SAN FRANCISCO — Joshua Tetrick, the founder and chief executive officer of the company formerly known as Hampton Creek, said he started his food business without knowing much about food or business.
“I did not know many of the things that I know now when I started this,” Mr. Tetrick said during a presentation at the Future Food-Tech conference, held March 22-23 in San Francisco. “What I did know for sure is that eating well is a basic right.”
The socially minded entrepreneur launched Hampton Creek in 2011 with the purpose of creating healthier, affordable food. Early products included plant-based Just Mayo and Just Cookie Dough, featuring ingredients such as Canadian yellow pea and sorghum as sustainable, functional, cheaper alternatives to eggs. Billionaire investors jumped in early, he said.
But along the way, the Silicon Valley darling became embroiled in scandal and legal battles. The company was accused of buying its own product to boost sales, and last year Target removed the brand from its shelves on allegations of food safety concerns. The company also recently saw turnover in some of its board of directors. The current board consists of individuals who bring a mix of experience in international business, agriculture and sustainability, according to the company.
Hampton Creek has since repositioned itself as Just, Inc. and pared its portfolio to a fraction of the ambitious lineup previously offered. When Food Business News spoke with Mr. Tetrick in 2016, the company was slated to introduce 43 new products during the year spanning a broad range of categories. Today, Just offers spreads, dressings, cookie dough and a new product called Just Scramble, which is made with mung bean and cooks like an egg.
“The mung bean has been in the food system for 4,400 years, but it turns out that certain kinds of mung when processed in particular ways do things that the world has never seen before,” Mr. Tetrick said at Future Food-Tech. “They can make creamy ice cream that uses less land and less water, they make butter that tastes just like dairy butter but with half the fat. If you throw it in a pan, they can even scramble like an egg.”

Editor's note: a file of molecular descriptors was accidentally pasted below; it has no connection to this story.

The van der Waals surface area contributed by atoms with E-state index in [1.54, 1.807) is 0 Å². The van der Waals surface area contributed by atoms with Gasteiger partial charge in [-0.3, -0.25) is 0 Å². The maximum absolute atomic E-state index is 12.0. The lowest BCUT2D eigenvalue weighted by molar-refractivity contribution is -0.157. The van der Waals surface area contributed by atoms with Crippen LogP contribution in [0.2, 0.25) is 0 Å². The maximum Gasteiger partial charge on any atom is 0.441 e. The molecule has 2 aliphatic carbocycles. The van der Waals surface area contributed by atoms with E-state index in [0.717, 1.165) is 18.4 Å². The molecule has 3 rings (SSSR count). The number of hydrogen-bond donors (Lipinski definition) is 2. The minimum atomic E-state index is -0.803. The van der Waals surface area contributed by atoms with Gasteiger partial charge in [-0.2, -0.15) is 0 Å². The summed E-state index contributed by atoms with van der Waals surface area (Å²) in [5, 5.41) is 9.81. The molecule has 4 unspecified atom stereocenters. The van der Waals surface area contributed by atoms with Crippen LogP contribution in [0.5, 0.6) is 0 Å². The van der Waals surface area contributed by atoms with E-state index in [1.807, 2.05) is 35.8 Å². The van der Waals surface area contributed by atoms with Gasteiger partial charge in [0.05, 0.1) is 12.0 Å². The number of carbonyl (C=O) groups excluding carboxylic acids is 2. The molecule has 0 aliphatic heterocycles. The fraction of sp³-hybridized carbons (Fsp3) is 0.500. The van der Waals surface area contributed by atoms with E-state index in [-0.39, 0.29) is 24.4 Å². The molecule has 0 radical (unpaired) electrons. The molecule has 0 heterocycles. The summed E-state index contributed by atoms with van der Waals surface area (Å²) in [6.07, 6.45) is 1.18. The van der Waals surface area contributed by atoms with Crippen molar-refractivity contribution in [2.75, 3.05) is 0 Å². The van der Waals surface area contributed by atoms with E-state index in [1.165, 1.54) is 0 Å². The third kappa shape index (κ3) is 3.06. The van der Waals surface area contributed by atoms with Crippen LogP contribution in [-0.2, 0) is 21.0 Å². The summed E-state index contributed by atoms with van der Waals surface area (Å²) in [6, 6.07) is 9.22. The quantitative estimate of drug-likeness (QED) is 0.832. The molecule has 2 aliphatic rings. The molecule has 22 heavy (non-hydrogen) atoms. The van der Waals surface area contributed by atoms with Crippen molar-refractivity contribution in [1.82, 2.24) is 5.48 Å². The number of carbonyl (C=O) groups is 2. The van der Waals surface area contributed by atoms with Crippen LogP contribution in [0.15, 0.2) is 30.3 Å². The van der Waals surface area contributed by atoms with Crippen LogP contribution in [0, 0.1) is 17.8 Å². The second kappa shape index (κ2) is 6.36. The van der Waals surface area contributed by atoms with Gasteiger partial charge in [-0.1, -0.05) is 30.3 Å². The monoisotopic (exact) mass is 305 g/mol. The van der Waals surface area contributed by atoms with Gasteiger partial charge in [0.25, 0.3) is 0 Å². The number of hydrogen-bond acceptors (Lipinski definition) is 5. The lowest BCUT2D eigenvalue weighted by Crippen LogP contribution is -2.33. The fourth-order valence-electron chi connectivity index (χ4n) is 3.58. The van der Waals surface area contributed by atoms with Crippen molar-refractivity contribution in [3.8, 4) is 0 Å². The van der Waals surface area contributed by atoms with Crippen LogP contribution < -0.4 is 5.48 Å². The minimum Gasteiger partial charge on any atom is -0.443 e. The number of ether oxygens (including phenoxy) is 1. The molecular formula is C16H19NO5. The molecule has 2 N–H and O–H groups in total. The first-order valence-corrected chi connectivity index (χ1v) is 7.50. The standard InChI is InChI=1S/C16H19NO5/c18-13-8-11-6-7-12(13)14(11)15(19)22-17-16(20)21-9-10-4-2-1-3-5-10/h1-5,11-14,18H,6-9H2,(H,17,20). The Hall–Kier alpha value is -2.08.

Mr. Tetrick admits to a few “colossal” mistakes in the earlier days of his business, including a number of operational blunders that occurred in an effort to scale quickly.
“We really had to build an operations team of process engineers, people who really understand food, because the reality is Silicon Valley knows a lot, but Silicon Valley doesn’t know a whole lot about food,” Mr. Tetrick said. “We realized we had to get people outside of Silicon Valley that know about warehousing, that know about operations, that know about food procurement, that understand (quality) issues. These are all things we had to build as capabilities within the company.”
Just, which is based in San Francisco, has about 120 employees today, including biochemists, computational biologists, chefs and process engineers, Mr. Tetrick said. The company distributes products in many major retailers including Walmart, Whole Foods Market and Kroger, as well as public schools and universities.
“Our challenge from opening day was to build a better toolkit,” Mr. Tetrick said. “Can we expand the universe of tools to work with beyond just the soy, corn, animal protein and processed sugar?”
Recently, Just expanded its reach to West Africa, where it sells a porridge product called Just Power Gari to address widespread micronutrient deficiency, Mr. Tetrick said. Next, the company is moving into cultured meat with plans to offer products such as smoked sausage, chicken breasts, bluefin tuna and Kobe beef created from animal cells.
“We’re tool agnostic,” Mr. Tetrick said. “I don’t really give a damn if the tools are animal cells or mung bean. I want new tools. And I want to put them together and I want to figure out a way to accelerate others through those tools.”
Going forward, the company hopes to launch one to two new categories each year, Mr. Tetrick said.
“We want to see a pathway to about $150 million in three years,” he said. “We want to see a pathway to profitability in a year and a half. We want to make sure to achieve certain social and environmental metrics.”
He said the company has become more disciplined in product launches, a lesson he learned after recklessly introducing cake mixes to impress a Walmart buyer.
“We shouldn’t be in the business of cake mix,” Mr. Tetrick said. “We got a little more thoughtful about it and hope we can continue to be more thoughtful.”
He added, “We made the decision early on in the company’s life, and it’s caused us a little bit of headache, it’s caused me to make a handful of mistakes, that we’re going to go for it. The objective for our company isn’t to be a nice little company that gets spun off to Nestle for about $500 million. That’s not what I care about. The objective is to try to move, to try to shift things in a more dramatic way.”